A whole, you know, stem from if--how well Strong Bad can make fun of the person's name and/or grammar in the e-mail initially before he even gets to the subject of it.
Mr. MIKE CHAPMAN: And so that was kind of the first time when we really started ramping up the site and just being like, `OK, there's going to be something new every week.' And it was Strong Bad (makes noises)
Mr. MATT CHAPMAN: (As Strong Bad) Strong ...(unintelligible), action cool News 5. Tough stories with anchorperson Strong Bad.
YDSTIE: And the brothers do it all themselves: the writing, the animating, the voices. Matt does Strong Bad, and he did most of the talking during our interview. Their creation is among the most popular flash animation sites on the Web. Despite Strong Bad's dominance, the Web site is named for the amiable but clueless Homestar Runner, who Strong Bad has elbowed aside.
Mr. MATT CHAPMAN: He kind of overshadowed poor Homestar Runner, who's the namesake, obviously. And he's not very pleased about that, Homestar Runner. It took him a while to realize it, I think, but now that he does, he's not--he's pissed.
YDSTIE: Homestar's going to have a difficult time reclaiming his Web site because he doesn't have any arms.
(Soundbite of laughter)
Mr. MATT CHAPMAN: That's true. He doesn't seem to have any problem with manipulating objects or having a soda or eating a burger, though. So...
YDSTIE: The cartoons have the look of the popular but off-color TV series "South Park." The brothers say when they started the Web site, lots of Web animation was raunchy or gross-out humor. They decided to take a different tact, and they've managed to produce a largely G-rated site that's so earnest and goofy it's cool. Their brand of humor has attracted a very broad audience from 20- and 30-somethings tired of irony to kids in elementary school.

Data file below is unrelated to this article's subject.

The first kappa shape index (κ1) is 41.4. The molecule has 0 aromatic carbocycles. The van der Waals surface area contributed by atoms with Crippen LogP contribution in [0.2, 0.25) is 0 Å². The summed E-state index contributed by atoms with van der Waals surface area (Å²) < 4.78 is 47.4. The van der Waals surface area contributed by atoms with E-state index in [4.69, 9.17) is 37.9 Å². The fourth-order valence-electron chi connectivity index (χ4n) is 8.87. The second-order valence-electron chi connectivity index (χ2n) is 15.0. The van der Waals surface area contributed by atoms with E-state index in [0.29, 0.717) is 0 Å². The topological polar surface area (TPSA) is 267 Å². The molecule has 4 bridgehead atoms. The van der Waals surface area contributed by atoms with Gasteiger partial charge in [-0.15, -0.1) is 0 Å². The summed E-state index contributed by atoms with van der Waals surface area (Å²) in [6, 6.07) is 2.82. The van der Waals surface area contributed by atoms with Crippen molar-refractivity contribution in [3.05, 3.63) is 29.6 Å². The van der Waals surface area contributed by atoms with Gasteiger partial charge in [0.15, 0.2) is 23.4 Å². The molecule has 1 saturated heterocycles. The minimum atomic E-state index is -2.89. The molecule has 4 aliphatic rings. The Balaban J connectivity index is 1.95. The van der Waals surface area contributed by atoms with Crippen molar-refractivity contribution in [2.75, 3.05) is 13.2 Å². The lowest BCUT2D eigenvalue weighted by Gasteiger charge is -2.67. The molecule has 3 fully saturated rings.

Mr. MATT CHAPMAN: We were very lucky in that way. When we started off, I think the first group that really caught on was sort of other flash animators and graphic designers. Originally it didn't seem like there were very many kids...
Mr. MIKE CHAPMAN: Yeah.
Mr. MATT CHAPMAN: ...even high school kids.
Mr. MIKE CHAPMAN: Not at all.
Mr. MATT CHAPMAN: When they would e-mail us, they would seem very embarrassed that they liked it because it was this cartoon, and they thought they were too old, you know, to like this cartoon.
Mr. MIKE CHAPMAN: Yeah. Even high school kids would seem like...
Mr. MATT CHAPMAN: Yeah, they'd be like...
Mr. MIKE CHAPMAN: ...you know, `I know you're making this for...'
Mr. MATT CHAPMAN: ...`I'm 16 years old, and I think this is funny.' And it's...